Date: 3rd September 2014 at 3:57pm
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Here is the first of two instalments of ‘Life After The Championship’. Here I talk to Burnley fan Jamie Smith of NoNayNever.Net

We’re in our third Championship year- probably our fourth consecutive year of steady decline at Bolton. Will things get better?

Q: You were promoted from the Championship last season. Did this come as a surprise to most Burnley fans?

Pretty much, aye! One of the No Nay Never writers called it, but I think most of us were expecting mid-table at best, especially when we sold Charlie Austin two days before the season started and didn’t bring in a replacement. It didn’t look possible, but we started extremely strongly and when we comfortably beat QPR at home 2-0 in October there was a real sense that something special was going to happen. We only ever had a slight wobble and in hindsight, the promotion was never really in doubt.


Q: What would you say was the key to your success that season?

You can never just point at one thing, it’s obviously more complex than that. But when you have two strikers who score 20 goals each that is a massive help. The team unity was absolutely vital and helped us to compete against teams with much bigger budgets. Fitness was crucial too. We had a small squad but we were able to keep everyone fit and on form for most of the season. We named the same XI more often than not. Everyone knew their jobs inside out and there was none of this chopping and changing squad rotation bollocks people seem to think is important in the modern game.


Q: Do you think you’re in a better position to stay up in the Premier League than when you were managed by Owen Coyle and Brian Laws?

Hard to say really, it’s still pretty early days. Our promotion team was a lot better this time, finishing second with plenty to spare rather than sneaking into sixth, but I think the Coyle squad maybe had a little bit more X factor with players like Robbie Blake who could win us points on their own. Our chances will depend massively on whether we can keep hold on Sean Dyche though. If he does a Coyle and walks out halfway through then I wouldn’t fancy us to stay up.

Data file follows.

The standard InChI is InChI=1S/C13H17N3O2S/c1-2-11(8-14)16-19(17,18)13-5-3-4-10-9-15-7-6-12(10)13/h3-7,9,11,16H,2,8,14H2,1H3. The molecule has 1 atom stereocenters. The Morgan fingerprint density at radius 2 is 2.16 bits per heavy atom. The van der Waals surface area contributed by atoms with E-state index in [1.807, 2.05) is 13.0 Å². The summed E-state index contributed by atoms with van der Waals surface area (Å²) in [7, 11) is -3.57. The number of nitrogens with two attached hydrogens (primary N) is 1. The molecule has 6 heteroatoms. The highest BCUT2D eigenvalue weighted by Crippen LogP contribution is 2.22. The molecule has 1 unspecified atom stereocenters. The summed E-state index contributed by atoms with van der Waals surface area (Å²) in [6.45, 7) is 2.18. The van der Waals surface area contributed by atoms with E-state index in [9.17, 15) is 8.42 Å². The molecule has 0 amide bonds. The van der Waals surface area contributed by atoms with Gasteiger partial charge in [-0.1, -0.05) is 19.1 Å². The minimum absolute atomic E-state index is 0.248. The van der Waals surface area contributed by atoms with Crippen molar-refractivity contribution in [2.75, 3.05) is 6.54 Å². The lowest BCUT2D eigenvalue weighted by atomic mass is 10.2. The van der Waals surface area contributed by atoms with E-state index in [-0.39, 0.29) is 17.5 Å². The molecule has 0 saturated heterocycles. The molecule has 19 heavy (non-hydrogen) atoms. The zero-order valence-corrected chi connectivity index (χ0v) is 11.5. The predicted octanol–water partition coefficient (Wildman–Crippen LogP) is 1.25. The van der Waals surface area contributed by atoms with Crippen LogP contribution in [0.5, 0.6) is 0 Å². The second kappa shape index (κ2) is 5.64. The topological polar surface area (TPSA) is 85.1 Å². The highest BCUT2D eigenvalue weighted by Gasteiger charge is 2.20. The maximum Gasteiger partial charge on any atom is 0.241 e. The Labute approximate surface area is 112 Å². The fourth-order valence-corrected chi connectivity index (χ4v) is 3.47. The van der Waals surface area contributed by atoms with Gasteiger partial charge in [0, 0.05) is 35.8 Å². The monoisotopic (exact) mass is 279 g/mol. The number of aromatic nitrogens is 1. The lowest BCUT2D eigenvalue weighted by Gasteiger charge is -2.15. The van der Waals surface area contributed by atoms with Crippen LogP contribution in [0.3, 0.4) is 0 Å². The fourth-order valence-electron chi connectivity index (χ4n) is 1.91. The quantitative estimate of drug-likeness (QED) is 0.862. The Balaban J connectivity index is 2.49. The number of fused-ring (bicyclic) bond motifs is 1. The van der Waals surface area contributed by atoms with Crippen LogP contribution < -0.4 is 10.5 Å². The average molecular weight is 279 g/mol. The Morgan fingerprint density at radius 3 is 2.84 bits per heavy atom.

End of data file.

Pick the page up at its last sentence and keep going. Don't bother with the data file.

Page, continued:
Q: How do you think you’ll fare this season?

I’ve been fairly pessimistic until now, but I think the three new lads we signed on deadline day – George Boyd, Nathaniel Chalobah and Michael Keane – could make a massive difference. Boyd has something different to the rest of our attack, maybe a touch of that X factor I mentioned, while Chalobah and Keane look like they could be improvements on the current starting XI. As I’ve said, I think a lot depends on whether Dyche is here in May. Also Danny Ings hasn’t really settled yet and we’ll need him to start scoring soon if we’re going to have a good chance.

Q: How has promotion benefitted the club financially?

The timing was perfect really as it was our last year with the parachute payments. You’ve got to wonder what sort of position we would have been in without getting promoted last season – Ings and probably Kieran Trippier would have had to be sold. Burnley’s board aren’t the sort to splash the cash though and even with the TV money being twice as much as it was the last time we were in the Premier League a few years back, our spending has only been around the £8m mark, about the same as in the 09/10 season in the top flight. We’ve spent quite a bit on infrastructure upgrades, but I’d have liked to have seen more investment on players too.

Q: You’ve obviously taken a few players known to Bolton fans like Lukas Jutkiewicz, Matt Taylor and Marvin Sordell. How do they seem to be settling in?

Sordell we’ve seen very little of so it’s hard to judge, but Taylor and Jutkiewicz have started all three league games so we can have an initial assessment. Taylor has done okay for me, but a lot of fans aren’t really impressed. There are a few questions over whether he provides his full-back, Ben Mee, with enough protection and we’ve shipped a few goals down that side. But going forward he’s created chances and he made our only goal, so that’s what he’s in the team for. Juke has been good, but so far he looks like a slight downgrade on Sam Vokes who is out injured long-term. The Ings-Jutkiewicz partnership has shown flashes, but neither has really looked like scoring yet. Juke has only had one big chance, a tough one at Swansea, and he put it over the bar. I like him though, it’s just a case of adapting to the new partnership and learning how he differs from Vokes and playing to his strengths.

As we’ve seen here, life after the Championship can get better! There might be light at the end of this depressing 3 year long tunnel. Equally, things could take a turn for the worse which I’ll explore in the next installment.

Thanks very much to Jamie Smith of NoNayNever.net – a Burnley blog that I highly reccomend.

 

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